The local food movement in Georgia has definitely got the attention of the U.S. Department of Agriculture. That much became clear last Friday, when the USDA announced the 2012 recipients of its Farmers Market Promotion Program grant money. Eight organizations in Georgia received funding for local food projects, capturing about 7 percent of the $9 million awarded. Only two states, California and New York, had more programs acknowledged.
Launched in 2006, the Farmers Market Promotion Program is intended to establish and expand direct producer-to-consumer marketing, including farmers markets. Administered by the USDA’s Agricultural Marketing Service, it has awarded more than $32 million.
The big winner this year in metro Atlanta is Clarkston Community Center, which was awarded $89,875 to expand the monthly Clarkston Farmers Market to a weekly operation and support the food distribution efforts of refugee farmers in the area.
In less than a year, under the direction of food security coordinator Janice Giddens, Clarkston Community Center’s efforts to reduce hunger have grown by leaps and bounds. The center itself now stands amid an urban oasis, surrounded by community garden plots and a small fruit orchard. Giddens also coordinates a food pantry, operated by Oak Grove Methodist Church, and a food coop that purchases food from Atlanta Food Bank and distributes it, along with food from the community center garden, to participating families—many of whom are refugees. Giddens helped the CCC coordinate with another local organization, Global Growers Network, to create a CSA program supplied by local refugee farmers. And the Clarkston Farmers Market, launched this spring by CCC, holds great potential to be among the most interesting, culturally diverse markets in metro Atlanta.
“We’re working toward more healthy food getting into the hands of people who need it but who don’t necessarily have a way to obtain it,” Giddens says. The funding will allow the center to install cold-storage equipment where nearby growers can wash and keep food after they harvest it, expanding their capability to get it to local markets.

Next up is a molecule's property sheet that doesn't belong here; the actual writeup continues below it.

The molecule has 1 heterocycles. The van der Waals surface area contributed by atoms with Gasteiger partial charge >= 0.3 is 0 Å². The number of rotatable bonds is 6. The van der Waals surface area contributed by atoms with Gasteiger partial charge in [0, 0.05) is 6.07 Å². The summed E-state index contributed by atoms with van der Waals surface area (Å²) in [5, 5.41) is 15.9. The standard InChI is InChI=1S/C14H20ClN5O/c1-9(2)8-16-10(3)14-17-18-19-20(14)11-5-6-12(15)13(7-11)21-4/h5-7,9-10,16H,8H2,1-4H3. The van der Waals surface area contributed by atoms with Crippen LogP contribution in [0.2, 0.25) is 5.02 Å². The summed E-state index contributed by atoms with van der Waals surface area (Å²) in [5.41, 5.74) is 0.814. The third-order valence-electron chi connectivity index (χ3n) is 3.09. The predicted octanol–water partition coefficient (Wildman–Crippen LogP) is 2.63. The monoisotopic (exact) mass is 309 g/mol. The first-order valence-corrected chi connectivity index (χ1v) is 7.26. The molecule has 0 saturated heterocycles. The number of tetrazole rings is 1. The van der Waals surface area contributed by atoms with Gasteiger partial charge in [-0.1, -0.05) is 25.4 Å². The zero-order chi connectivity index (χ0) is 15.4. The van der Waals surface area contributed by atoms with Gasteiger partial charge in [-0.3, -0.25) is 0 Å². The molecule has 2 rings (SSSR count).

“Essentially a food hub is what we’re trying to establish here,” she says, enabling city farmers and gardeners to coordinate their efforts, pool harvests and reach more consumers. “And I can breathe easier knowing that I have a job for next year.”
Clarkston Community Center wasn’t the only metro Atlanta recipient. Also on the award list are Community Farmers Markets Inc., operator of the Grant Park and East Atlanta Village farmers markets, which will get $87,041 to provide vendor training and expand outreach into nearby low-income areas; Atlanta-based Georgia Organics, which will receive $73,203 to promote six farmers markets; and Truly Living Well Center for Natural Urban Agriculture in East Point, which won $68,750 to expand the delivery system from urban farms to area farmers markets and to promote its city farmers markets to nearby residents. You may recall hearing about Truly Living Well recently; founder K. Rashid Nuri just won Atlanta Magazine’s 2012 Groundbreakers award for his efforts there.
Also in Georgia, the Lowndes County Partnership for Health in Valdosta was awarded $96,858 to purchase a mobile farmers market van and to create a food hub and educational center; the Athens Land Trust will receive $89,529 to establish a farmers market in a low‐income part of Athens and to launch educational programs; and Community Health Works in Maconwon $87,165 to promote the downtown Mulberry Street Market and to create a mobile farmers market. In McRae, the Telfair County Board of Commissioners was awarded $63,153 to launch a new farmers market.